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Judas Priest - Screaming For Vengeance 30th Anniversary Edition (Album Review)

Wednesday, 12 September 2012 Written by Simon Ramsay
Judas Priest - Screaming For Vengeance 30th Anniversary Edition (Album Review)

It's easy to be cynical about record labels continually re-releasing albums. Whilst remastered versions of vintage material are appreciated, especially when augmented with rare gems, how many times can the same album be updated before fans cry rip-off? With that in mind – what does the 'Special 30th Anniversary Edition' of Judas Priest's metal masterpiece 'Screaming For Vengeance' deliver when compared with the remastered version released in 2001? And is it really worth buying again?

ImageFormed in Birmingham in 1969, Judas Priest's role in the development of heavy metal is colossal. Characterised by Rob Halford's scorching vocals and the twin guitar attack of KK Downing and Glenn Tipton they've sold over 50 million albums worldwide, pioneering not just the genres sound but also the leather and studs look that's become the de facto uniform for generations of metal heads. Originally released in 1982, 'Screaming For Vengeance' is Judas Priest's eighth studio album and the best selling record of their career, thanks in no small part to the hit single 'You've Got Another Thing Coming', which received regular airplay on MTV and saw them enjoy unprecedented commercial success in North America. Since it's release 'Screaming For Vengeance' has been lauded as a hugely important and influential recording, with Kerrang! magazine listing it at Number 46 on their “100 Greatest Heavy Metal albums of all time”.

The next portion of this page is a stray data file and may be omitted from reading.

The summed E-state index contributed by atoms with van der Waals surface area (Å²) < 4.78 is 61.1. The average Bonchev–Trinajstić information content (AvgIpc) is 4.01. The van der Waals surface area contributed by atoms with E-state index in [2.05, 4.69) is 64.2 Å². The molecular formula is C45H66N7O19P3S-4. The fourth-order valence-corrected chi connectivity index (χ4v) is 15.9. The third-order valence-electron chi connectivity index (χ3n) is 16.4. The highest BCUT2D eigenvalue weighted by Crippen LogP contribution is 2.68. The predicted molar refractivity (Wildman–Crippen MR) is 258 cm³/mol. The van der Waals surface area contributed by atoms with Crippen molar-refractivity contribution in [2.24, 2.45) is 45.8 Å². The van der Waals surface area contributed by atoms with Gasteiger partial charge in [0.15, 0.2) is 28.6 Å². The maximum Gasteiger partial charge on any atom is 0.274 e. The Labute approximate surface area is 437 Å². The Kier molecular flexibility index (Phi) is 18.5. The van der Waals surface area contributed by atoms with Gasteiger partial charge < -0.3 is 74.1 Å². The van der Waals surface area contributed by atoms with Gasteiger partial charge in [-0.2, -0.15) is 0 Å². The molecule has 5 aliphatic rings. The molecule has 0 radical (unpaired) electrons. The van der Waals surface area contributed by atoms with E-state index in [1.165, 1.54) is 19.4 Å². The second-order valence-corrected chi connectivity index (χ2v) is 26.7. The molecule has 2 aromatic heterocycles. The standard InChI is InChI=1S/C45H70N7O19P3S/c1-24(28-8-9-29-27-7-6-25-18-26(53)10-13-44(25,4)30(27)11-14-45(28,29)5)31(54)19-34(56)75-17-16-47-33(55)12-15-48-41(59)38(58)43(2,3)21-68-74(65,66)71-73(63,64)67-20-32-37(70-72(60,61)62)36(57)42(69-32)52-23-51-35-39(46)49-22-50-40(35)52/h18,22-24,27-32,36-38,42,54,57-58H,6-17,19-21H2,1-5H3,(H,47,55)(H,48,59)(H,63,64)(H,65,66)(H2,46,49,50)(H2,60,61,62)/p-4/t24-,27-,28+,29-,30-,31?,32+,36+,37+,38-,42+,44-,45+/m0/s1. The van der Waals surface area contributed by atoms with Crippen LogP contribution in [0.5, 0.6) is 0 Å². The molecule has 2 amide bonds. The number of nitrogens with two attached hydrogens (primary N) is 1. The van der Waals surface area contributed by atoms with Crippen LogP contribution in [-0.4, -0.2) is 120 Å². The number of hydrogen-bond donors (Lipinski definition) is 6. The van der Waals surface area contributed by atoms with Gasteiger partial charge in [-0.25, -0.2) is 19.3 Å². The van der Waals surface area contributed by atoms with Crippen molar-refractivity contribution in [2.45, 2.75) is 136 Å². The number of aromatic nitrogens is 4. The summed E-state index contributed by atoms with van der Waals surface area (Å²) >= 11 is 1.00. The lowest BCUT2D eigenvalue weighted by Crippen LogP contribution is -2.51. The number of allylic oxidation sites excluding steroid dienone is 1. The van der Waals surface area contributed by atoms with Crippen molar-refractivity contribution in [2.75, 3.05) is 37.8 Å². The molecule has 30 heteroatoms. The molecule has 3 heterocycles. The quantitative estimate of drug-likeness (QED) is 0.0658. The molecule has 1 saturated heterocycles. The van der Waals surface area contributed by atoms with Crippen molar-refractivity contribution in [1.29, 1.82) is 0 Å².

This 'Special 30th Anniversary Edition' is essentially the same excellent remaster as the 2001 version, again overseen by Jon Astley. It sounds whip-sharp crisp and packs a hearty punch when blasting out the speakers at higher volumes, unlike the original's tinny texture and harsh resonance when played too loudly. From the scene setting apocalyptic unison guitar motif on 'The Hellion' to the closing AC/DC if-they-were-metal brilliance of 'Devil's Child' this album fires out classic after classic. 'Electric Eye's paranoid lyrical take on George Orwell's 1984 is full of pummeling intent, thundering riffs and thrilling guitar histrionics from Downing and Tipton, shredding screeching notes with such frenetic energy it sounds like someone's spiked a beehive with an ecstasy tab. It's a blueprint for all things Priest and is immediately followed by 'Riding On The Wind', where an onslaught of power chords combine with a stratosphere spanking chorus courtesy of the operatic side of Halford's four-and-a-half octave vocal range. The ineffably cool, almost funky riff on 'Bloodstone' drives one of THE great metal anthems, whilst the title track's militaristic power and screaming vocal delivery created the template for thrash metal titans Metallica, Slayer and Sepultura to follow. 'You've Got Another Thing Coming's' prowling menace stalks like a panther whilst the punchy S&M flavoured 'Pain And Pleasure' highlights Priest's ability to knock out catchy hooks amidst the distorted mayhem. If you're a metal fan – owning this record is about as essential as breathing.